Poetry and Music

What relation does your music have with your poetry?

Poetry is a written and oral phenomenon. Space, in poetry and music, is transformed into time; in painting and sculpture, time is transformed into space. A sonnet and a sonata occur in sonorous terms. How can one understand a poem without hearing it?

It's a mistake to think that language has only to do with words. The best expression for a theme may be in music or painting or dance. What music, poetry, painting, architecture, and dance have in common is rhythm. Everything breathes in order to, eventually, not breathe.

A thought has its own rhythm. A sentence, by altering the emphasis of its words, gives a different meaning each time. And silence has, in poetry, as much value as it does in music. Changing the duration of silence between certain words can completely alter the sense.

Nature is always expressing something. Unfortunately, we don't always understand what it's saying. If we don't know a language, we cannot understand what is being said in it. Many people freely admit that; however, they assume they understand the language of music. They will acknowledge not being able to speak, say, Chinese, but they are sure they understand music. They affirm: "I like it" or "I don't like it", as if they were speaking about a salad or a dessert. If you ask them what the music is saying, they have no answer. They accept as a given that music says nothing in particular, and look for what flatters their ear. They create categories like "classical," "romantic," "happy," "sad," etc. Much music and literature do not say anything, but there is music and literature which does, sometimes a lot. Of course, the meaning of a work cannot be obtained in a single listening or reading.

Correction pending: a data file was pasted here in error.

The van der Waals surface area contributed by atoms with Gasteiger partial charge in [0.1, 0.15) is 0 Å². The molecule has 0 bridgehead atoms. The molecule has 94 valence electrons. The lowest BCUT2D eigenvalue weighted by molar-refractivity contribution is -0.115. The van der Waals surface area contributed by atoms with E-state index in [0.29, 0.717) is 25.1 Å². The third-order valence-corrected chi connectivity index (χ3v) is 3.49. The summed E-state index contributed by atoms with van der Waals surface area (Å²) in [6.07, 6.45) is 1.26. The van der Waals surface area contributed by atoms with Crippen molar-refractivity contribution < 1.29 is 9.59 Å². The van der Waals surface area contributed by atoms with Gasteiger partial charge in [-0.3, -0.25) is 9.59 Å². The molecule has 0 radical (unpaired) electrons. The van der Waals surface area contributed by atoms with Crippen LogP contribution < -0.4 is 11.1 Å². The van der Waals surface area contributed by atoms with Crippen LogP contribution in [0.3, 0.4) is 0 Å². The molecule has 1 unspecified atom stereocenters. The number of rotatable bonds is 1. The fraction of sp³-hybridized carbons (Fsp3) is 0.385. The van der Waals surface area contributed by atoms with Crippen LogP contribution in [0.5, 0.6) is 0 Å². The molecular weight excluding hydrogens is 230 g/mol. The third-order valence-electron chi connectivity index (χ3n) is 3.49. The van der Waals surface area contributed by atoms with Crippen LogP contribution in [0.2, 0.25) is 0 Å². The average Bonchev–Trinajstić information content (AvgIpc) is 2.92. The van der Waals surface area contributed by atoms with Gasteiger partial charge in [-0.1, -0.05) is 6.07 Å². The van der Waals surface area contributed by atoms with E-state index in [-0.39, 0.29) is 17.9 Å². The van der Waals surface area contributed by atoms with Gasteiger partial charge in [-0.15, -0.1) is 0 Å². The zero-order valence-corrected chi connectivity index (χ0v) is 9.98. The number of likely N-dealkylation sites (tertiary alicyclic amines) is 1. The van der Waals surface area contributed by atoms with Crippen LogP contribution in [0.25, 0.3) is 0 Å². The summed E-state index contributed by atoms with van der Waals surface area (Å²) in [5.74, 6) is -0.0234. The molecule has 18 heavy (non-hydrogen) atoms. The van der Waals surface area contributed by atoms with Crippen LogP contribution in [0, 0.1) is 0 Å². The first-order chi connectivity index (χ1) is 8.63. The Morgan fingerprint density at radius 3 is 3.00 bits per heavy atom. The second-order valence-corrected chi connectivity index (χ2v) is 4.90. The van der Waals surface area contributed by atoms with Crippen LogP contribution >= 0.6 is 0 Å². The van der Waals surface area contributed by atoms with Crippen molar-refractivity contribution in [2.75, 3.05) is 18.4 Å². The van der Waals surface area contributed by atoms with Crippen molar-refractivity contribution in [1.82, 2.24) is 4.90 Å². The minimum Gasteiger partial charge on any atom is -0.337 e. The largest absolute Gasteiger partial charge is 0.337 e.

Some themes or subjects are easier to express in poetry; others, in music. For example, in the music version of Ontogenia, I wanted to express the fear felt by a person who is going to say something very serious, without wounding his listener. Of course, he hesitates. I think if I were to have written the content of Ontogenia as prose, it would have turned out three times longer than the Recherche of Proust. I put a building into a matchbox.

Poetry is often read without real awareness of its rhythmic sonority. It is impossible to understand poetry – real poetry – that way: sonority, silence, and rhythm are fundamental.